Drip . . . drip . . . drip: the fall of dropping water wears away the stone. So it goes with shaping public attitude and policy. If you repeat something often enough it must be true (not!), thus politicians are always coached to stay "on message". The constant drumbeat creates foundation for impact. It often appears that some significant precipitous event or incident leads to change. In reality, transformation is more the result of doggedly sustaining a message over time and wearing down your opponent.
That's exactly where agriculture finds itself - under siege from an unrelenting campaign bent on denigrating our mission to feed the world. The battlefront is seemingly mounting across a growing range of issues (more later). And the ranks of insurgency are expanding; some knowledgeable, most emotive - some genuine, many misguided. Worse yet, vilifying food production has become popular sport these days among the main-stream media of late. Dealing with each respective issue is impossible given space limitations here.
What's most important is the over-arching perspective and attitude towards food production among activists. Those enlightened about the ills of agriculture now have traction in agriculture. They're emboldened because of it. That's not surprising. There were some important indicators along the way. For example, Mr. Obama's Time magazine interview (Oct 23, 2008) in which he was quoted as saying:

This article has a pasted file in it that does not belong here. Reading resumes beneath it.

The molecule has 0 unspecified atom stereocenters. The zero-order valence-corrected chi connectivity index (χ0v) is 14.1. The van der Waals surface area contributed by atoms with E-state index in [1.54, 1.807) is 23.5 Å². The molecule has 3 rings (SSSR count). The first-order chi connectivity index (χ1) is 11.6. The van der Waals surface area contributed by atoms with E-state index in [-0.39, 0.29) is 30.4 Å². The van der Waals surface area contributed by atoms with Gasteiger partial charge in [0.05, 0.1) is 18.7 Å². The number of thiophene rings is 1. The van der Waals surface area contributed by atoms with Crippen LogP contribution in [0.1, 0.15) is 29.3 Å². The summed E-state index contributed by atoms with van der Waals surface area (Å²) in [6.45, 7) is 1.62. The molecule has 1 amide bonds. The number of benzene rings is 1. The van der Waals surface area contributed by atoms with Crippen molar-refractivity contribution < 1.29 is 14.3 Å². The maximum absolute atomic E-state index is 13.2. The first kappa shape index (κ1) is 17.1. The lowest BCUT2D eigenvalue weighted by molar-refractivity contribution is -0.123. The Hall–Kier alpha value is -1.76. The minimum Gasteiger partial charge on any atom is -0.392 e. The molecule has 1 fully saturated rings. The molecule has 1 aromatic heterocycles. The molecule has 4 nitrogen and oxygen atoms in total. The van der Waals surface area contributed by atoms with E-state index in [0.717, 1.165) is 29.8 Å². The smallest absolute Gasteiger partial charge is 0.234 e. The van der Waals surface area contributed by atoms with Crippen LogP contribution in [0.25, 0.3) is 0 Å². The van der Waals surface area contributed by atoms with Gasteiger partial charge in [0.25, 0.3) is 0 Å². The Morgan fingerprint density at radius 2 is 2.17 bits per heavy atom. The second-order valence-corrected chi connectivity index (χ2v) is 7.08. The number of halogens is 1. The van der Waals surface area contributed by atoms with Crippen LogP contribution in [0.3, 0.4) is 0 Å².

I was just reading an article in the New York Times by Michael Pollen about food and the fact that our entire agricultural system is built on cheap oil. As a consequence, our agriculture sector actually is contributing more greenhouse gases than our transportation sector. And in the mean time, it's creating monocultures that are vulnerable to national security threats, are now vulnerable to sky-high food prices or crashes in food prices, huge swings in commodity prices, and are partly responsible for the explosion in our healthcare costs because they're contributing to type 2 diabetes, stroke and heart disease, obesity, all the things that are driving our huge explosion in healthcare costs.
That perspective gained significant direction when Kathleen Merrigan was named as Deputy Ag Secretary, USDA's second-in-command.
Dr. Merrigan most recently served as Director of the Agriculture, Food and Environment program at Tufts University. The program's mission is as follows:
To educate future leaders at the nexus of agriculture, food, and environmental science and policy, and empower them by providing rigorous training, an ethic of social change, and an intellectual community generating visions and models of alternative systems.
The ideology of "social change" and "alternative systems" plays out with endorsements from groups such as Food Democracy Now which included the Deputy Secretary in the "Sustainable Dozen": "A list of progressive, reform-minded candidates . . ." (The ObamaFoodOrama blog, Feb. 23).
To read the entire article, link here.